One phone call was all it took to convince Marilyn Sublett she had a big cash prize and a new car on the way, as soon as she paid taxes on her winnings and covered the cost to ship it to her door.
"And don't worry about it," Sublett says the voice on the other end of the line told her. "You're going to get your money and all of this. Just do what we tell you to do, how we tell you to do it."
A wire transfer receipt shows Sublett's $909.99 transfer to a scammer who convinced her she'd get a prize and a car if she sent him money.
Marilyn sent nearly $4,000 over the next few weeks to scammers in Jamaica including taking out a nearly $1,500 loan from PNC Bank to get the money.
"I couldn't believe it," said Reesha Evans, Sublett's niece. "The money is gone."
Security expert Tim Dimoff said the F.B.I. and Secret Service recovered some money that was sent overseas in scams, but generally, only get involved when it's more than a million dollars. Dimoff says scams like the one Sublett fell for are happening so often that federal agents can't help.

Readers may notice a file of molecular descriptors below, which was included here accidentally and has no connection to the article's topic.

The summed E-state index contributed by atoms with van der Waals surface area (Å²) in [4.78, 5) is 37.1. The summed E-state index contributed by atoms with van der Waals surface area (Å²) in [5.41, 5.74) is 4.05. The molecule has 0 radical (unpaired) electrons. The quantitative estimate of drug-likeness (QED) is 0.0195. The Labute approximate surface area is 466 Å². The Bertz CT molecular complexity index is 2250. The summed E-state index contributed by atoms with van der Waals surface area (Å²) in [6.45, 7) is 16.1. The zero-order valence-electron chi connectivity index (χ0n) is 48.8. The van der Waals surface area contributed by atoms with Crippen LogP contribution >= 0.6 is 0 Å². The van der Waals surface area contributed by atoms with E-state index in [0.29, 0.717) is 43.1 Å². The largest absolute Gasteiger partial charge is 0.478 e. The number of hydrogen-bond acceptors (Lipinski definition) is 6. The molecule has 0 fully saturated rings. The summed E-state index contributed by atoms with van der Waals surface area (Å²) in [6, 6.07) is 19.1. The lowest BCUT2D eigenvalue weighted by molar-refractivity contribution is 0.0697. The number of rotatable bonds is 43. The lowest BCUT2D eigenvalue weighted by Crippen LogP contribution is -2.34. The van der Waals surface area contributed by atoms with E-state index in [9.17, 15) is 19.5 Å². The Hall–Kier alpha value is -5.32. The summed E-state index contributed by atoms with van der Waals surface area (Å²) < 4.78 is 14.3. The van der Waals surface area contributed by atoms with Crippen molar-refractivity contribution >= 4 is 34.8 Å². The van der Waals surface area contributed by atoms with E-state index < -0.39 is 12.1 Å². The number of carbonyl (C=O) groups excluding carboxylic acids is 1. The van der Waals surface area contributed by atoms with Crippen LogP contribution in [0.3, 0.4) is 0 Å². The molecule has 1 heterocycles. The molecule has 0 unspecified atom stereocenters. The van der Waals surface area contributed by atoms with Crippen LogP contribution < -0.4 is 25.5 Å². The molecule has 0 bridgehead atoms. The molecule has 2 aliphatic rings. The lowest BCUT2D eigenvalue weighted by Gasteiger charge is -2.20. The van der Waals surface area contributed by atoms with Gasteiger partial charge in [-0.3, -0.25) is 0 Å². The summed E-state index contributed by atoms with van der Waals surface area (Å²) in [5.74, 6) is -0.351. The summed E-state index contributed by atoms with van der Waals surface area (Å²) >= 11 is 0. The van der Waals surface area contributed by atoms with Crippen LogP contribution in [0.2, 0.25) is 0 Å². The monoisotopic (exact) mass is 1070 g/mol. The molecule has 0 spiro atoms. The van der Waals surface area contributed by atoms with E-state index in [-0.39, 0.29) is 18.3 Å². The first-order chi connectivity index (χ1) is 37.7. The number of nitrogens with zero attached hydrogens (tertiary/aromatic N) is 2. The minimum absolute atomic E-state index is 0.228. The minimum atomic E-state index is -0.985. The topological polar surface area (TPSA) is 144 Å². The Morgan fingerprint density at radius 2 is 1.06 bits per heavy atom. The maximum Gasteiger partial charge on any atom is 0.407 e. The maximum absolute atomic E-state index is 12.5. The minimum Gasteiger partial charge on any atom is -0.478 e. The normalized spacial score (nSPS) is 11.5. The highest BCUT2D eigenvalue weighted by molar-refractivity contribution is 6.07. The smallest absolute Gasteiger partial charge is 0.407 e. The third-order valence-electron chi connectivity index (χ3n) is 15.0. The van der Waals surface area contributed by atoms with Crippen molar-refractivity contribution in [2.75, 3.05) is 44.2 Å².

"The small amounts of money, if it goes overseas, you've got almost zero chance of getting that money recovered," said Dimoff.
Before the money is gone for good, we found there are limited safeguards along the way.
A transfer receipt shows Sublett was sending the money to a "Tyrone Johnson," who she later learned was in Jamaica.
PNC tells News 5 they have procedures in place to try to identify when a customer is the victim of a scam. Western Union and Walmart, where Sublett transferred the money, also say they try to help.
"They have a moral and ethical obligation or duty, in a lot of people's minds, to at least warn the person or engage them in conversation and ask them key questions," said Dimoff.
Transfer receipts show transfers of a little less than $4,000 in smaller amounts over a few weeks.
But Dimoff says if a customer wants to take out a loan or send money, those businesses have to let you do it. He says that means the best way to stop scams is to make sure enough people know how common they are.
"I think the banks make a very good effort," said Dimoff. "We really need to educate the general public about this."
None of the companies would share exactly what their policies and procedures are. Dimoff says that's likely because it would allow scammers to come up with new ways to get around any effort to stop them.